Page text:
Obituary: Paddy Hopkirk, racer from Belfast who won the 1964 Monte Carlo Rally in a Mini Cooper


Paddy Hopkirk, who has died aged 89, was a racing driver whose victory in the 1964 Monte Carlo Rally in a Mini Cooper made the car world famous in the early swinging sixties.

he Mini, in which Hopkirk partnered Henry Liddon, was one of 30 cars in the 240-strong field that started the race in Minsk, then in the Soviet Union. Riders came to Reims from various European cities before completing the same stages through the Alps to Monte Carlo.

Due to the complex system of timing and handicaps, riders arrived at the Cote d’Azur not knowing where they stood in the standings and Hopkirk was asleep in his hotel room when a French journalist called to tell him that the race so long for them because they didn’t fail the last stage the next day.

In Britain, the car and its drivers became stars. There was a performance Sunday night at the London Palladium at the urging of the host, Bruce Forsyth. “They wrote a comedy routine about me and I drove the car onto the stage,” Hopkirk recalled. He received a telegram from Prime Minister Alec Douglas-Home and one from the Beatles which read: ‘It’s nice to be number 1, isn’t it? Stop.”

Patrick Barron Hopkirk was born in Belfast on April 14, 1933, the son of a military engineer. The family moved to Whitehouse on the shores of Belfast Lough. His father had six greenhouses there, and Paddy brought grapes to a neighboring clergyman. When he was seven, the priest died and left the boy his Harding car – something like a motorized wheelchair. Living on an estate with private roads, Paddy was able to learn to drive his new vehicle unhindered by traffic.

He attended Clongowes Wood College, a Jesuit boarding school in Co Kildare. He began studying engineering at Trinity College Dublin but dropped out as his racing career took off.

By the time he was 17, he had saved enough to buy an old Austin 7, which he converted himself and began rallying. He celebrated his first victory on St. Patrick’s Day 1954 in a VW 1200 Beetle. Victories in the Hewison Trophy (the Irish Rally Championship) in 1954 and 1955 led to participation in the RAC Rally of Great Britain in 1955.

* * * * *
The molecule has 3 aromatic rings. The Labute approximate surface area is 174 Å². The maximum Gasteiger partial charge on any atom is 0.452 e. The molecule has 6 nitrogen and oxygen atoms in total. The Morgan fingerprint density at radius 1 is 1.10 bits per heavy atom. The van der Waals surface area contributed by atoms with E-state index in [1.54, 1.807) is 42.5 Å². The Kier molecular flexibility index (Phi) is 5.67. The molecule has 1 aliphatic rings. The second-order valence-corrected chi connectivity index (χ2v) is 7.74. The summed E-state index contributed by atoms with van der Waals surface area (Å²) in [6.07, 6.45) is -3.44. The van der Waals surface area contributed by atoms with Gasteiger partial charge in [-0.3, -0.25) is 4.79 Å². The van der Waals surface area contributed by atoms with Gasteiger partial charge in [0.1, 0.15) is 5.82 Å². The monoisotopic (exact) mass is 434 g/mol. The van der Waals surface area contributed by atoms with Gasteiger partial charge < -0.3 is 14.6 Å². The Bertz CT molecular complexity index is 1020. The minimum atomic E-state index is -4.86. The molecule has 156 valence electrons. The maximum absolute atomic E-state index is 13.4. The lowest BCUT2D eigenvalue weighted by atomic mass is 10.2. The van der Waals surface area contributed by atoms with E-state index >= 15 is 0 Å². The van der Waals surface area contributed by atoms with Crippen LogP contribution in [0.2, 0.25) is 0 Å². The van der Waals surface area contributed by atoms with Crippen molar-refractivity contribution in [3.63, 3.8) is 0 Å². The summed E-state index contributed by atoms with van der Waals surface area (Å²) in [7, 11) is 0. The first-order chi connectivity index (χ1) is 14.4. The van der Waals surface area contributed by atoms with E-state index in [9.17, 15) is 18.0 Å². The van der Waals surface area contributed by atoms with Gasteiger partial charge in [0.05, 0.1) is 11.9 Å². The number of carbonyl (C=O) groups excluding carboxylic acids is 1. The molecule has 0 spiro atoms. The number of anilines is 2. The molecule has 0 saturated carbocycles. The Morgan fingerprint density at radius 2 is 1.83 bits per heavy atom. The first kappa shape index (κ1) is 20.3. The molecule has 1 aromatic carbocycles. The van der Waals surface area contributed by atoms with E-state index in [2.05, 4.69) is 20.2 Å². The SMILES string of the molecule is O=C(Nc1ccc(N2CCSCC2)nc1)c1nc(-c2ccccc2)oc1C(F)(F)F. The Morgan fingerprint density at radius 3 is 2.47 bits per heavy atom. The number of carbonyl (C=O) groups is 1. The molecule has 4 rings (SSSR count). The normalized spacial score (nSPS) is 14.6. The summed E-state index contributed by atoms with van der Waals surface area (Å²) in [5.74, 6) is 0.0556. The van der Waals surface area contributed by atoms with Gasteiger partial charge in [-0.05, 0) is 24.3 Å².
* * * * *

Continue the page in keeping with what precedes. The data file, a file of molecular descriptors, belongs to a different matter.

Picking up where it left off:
He joined the Triumph works team and had his first major success at the Circuit of Ireland in 1958, which he and his navigator Jack Scott won in a Triumph TR3A. He then joined the Sunbeam team and won the 1961 Circuit of Ireland with Scott. They also finished third overall in the 1962 Monte Carlo Rally and that year marked a turning point in Hopkirk’s career when he joined the British Motor Corporation team alongside Finns Rauno Aaltonen and Timo Makinen.

He won six other international rallies – two at the Circuit of Ireland, two at the Alpine Rally in France, one in Germany and one at the Acropolis Rally in Greece.

He didn’t go on with Liddon for long. “We ended up having a kind of lenient divorce,” he recalls. “Maybe I got a little big for my boots after winning the Monte.”

In 1968 he finished second in the 10,000 mile marathon rally from London to Sydney with Alec Poole and Tony Nash. On the penultimate stage, they missed their chance for overall victory when the Citroen just ahead of them collided with another car. They probably saved Lucien Bianchi’s life by pulling him out of his burning vehicle.

Hopkirk retired from full-time competition in 1970; He was a successful businessman, importing Toyotas and running his own sales, marketing and car accessories company.

He has worked extensively for WheelPower, the British wheelchair sport charity based in Stoke Mandeville, and for Skidz, which trained disadvantaged young people to become car mechanics.

Hopkirk lived in Buckinghamshire with his wife Jenny, whom he married in 1967 and who survives him with their daughter and two sons.

Telegraph Media Group Limited [2022] Obituary: Paddy Hopkirk, racer from Belfast who won the 1964 Monte Carlo Rally in a Mini Cooper

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